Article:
EU to hold migrant talks as pressure mounts for ‘last chance’ deal

migrantEU interior ministers were set to hold emergency talks Tuesday to try and bridge deep divisions over Europe’s worst migration crisis since World War II, as pressure builds for member states to reach an agreement.

In an interview with several European newspapers, French Foreign Minister Laurent Fabius warned the “raison d’etre of Europe” was at stake, while the OECD grouping of developed countries said the continent had the capacity and an “obligation” to absorb migrants and refugees fleeing conflict and poverty.

Tuesday’s meeting in Brussels will see ministers discuss controversial binding quotas to relocate 120,000 refugees around the EU from frontline states after they failed to reach a deal last week, and ahead of a full summit of the bloc’s 28 leaders on Wednesday.

The UN refugee agency warned that the talks could be the “last opportunity” for a united response to a crisis it said was becoming more and more “chaotic and unpredictable” and was increasing tensions between European countries.

Calling for adequate reception facilities in countries on the frontline, UNHCR spokeswoman Melissa Fleming said: “We’re talking about an average of 6,000 people entering every single day on European shores.”

– ‘No choice but to leave’ –

On the eve of the talks, UN chief Ban Ki-moon urged leaders across the EU to “show leadership and compassion” as the continent grapples with the unrelenting wave of migrants, many of them refugees like Abdullah, a 35-year-old Syrian father of two from war-ravaged Aleppo.

“We have no choice but to leave. We are dying here every day,” he told AFP in Istanbul where he has worked odd jobs for three years to save money for a journey across Europe he hopes to make soon.

Greek Prime Minister Alexis Tsipras meanwhile called for responsibility to be shared, saying “otherwise there is no point in talking about a united Europe”.

More than 430,000 people have already braved dangerous sea crossings and arduous land treks to make it into western Europe this year, heaping pressure on countries along the migrant trail, some of which have closed their borders, while others have diverted the flow elsewhere.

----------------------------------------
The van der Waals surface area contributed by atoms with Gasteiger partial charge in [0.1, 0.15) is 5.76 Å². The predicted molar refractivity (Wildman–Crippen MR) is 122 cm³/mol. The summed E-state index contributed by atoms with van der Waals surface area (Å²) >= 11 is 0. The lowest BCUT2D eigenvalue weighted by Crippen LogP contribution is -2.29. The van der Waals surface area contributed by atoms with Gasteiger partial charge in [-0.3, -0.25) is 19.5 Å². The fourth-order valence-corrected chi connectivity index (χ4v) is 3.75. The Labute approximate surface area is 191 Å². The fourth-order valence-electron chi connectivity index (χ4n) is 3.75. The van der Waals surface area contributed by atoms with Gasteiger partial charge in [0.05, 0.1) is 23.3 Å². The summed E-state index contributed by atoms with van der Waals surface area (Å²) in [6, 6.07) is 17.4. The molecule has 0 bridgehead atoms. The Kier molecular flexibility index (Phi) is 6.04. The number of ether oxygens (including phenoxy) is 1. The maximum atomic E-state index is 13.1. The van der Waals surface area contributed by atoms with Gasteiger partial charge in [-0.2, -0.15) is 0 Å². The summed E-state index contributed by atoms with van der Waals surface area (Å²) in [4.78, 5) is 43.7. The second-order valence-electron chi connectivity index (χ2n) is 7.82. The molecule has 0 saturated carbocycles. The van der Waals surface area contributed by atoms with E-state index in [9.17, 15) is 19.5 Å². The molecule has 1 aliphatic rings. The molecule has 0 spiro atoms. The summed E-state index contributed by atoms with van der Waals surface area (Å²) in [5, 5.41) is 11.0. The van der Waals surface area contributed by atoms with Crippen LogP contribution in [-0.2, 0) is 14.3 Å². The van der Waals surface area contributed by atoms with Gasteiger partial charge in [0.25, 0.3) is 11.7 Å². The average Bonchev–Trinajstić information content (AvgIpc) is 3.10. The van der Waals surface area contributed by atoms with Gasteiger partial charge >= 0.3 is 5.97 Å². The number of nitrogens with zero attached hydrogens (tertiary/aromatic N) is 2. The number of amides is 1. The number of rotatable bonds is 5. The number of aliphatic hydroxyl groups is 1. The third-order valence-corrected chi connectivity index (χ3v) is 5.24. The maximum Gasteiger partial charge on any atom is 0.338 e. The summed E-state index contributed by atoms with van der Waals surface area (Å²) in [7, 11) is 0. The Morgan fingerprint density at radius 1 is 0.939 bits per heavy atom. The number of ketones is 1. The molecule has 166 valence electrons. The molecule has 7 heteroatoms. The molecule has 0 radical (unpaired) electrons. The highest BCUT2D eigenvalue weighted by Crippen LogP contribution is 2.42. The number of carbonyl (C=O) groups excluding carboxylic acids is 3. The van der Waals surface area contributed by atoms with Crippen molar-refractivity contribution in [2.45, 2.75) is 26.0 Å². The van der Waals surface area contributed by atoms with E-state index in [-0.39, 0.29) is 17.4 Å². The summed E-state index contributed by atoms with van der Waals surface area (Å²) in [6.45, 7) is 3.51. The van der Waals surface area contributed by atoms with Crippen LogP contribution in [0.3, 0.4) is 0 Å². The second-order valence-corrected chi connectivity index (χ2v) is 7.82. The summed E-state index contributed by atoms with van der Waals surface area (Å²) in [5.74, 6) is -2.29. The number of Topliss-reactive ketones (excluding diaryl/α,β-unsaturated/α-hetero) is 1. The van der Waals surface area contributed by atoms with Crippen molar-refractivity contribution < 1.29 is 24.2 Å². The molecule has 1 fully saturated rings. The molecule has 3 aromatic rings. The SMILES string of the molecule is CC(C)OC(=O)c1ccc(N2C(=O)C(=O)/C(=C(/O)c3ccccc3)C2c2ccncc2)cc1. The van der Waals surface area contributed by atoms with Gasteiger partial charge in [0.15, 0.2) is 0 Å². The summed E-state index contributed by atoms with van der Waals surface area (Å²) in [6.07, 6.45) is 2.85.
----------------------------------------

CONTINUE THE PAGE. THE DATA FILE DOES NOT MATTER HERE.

Some 2,800 people have died this year trying to cross the Mediterranean in flimsy boats.

Germany champions a relocation plan that would force EU member states to take in a pre-determined number of migrants and refugees, but many countries in eastern Europe reject binding quotas.

Sources in Brussels said EU ministers were considering a watered-down plan that would drop binding quotas and leave Hungary out of the scheme, as it refuses to be part of it.

Budapest has taken the toughest stance on the crisis, erecting razor-wire barriers along its borders with Serbia and Croatia in a bid to keep migrants out, and broadening the military’s powers.

On Monday, lawmakers voted to give troops at Hungary’s borders the right to use rubber bullets, tear gas and net guns — devices that fire netting to entangle the target — in a non-lethal way “unless it cannot be avoided”.

Last week, other legislation came into force allowing Hungary to jail anyone caught crossing the border illegally, which carries a maximum fine of five years in prison.

– ‘Dedicated’ to reaching deal –

Top diplomats from Hungary, Poland, Slovakia and the Czech Republic, all of whom have rejected the EU proposal for binding refugee quotas, met in Prague on Monday with their counterpart from Luxembourg, which holds the EU presidency.

Despite their opposition to the proposal, Czech Foreign Minister Lubomir Zaoralek insisted they were “absolutely dedicated” to reaching an agreement with fellow EU nations, acknowledging the need for “joint collective action to accelerate the solution to the still very painful situation”.

On the ground, thousands of people are still on the move across Europe, many trying to reach the perceived safe havens of Germany and Sweden, or going further afield.

In the French port city of Calais, a group of nearly 400 people — mostly Syrian refugees desperate to cross the Channel to England — were left without shelter Monday after police broke down several makeshift camps that have sprung up, firing tear gas to fend off protesters.

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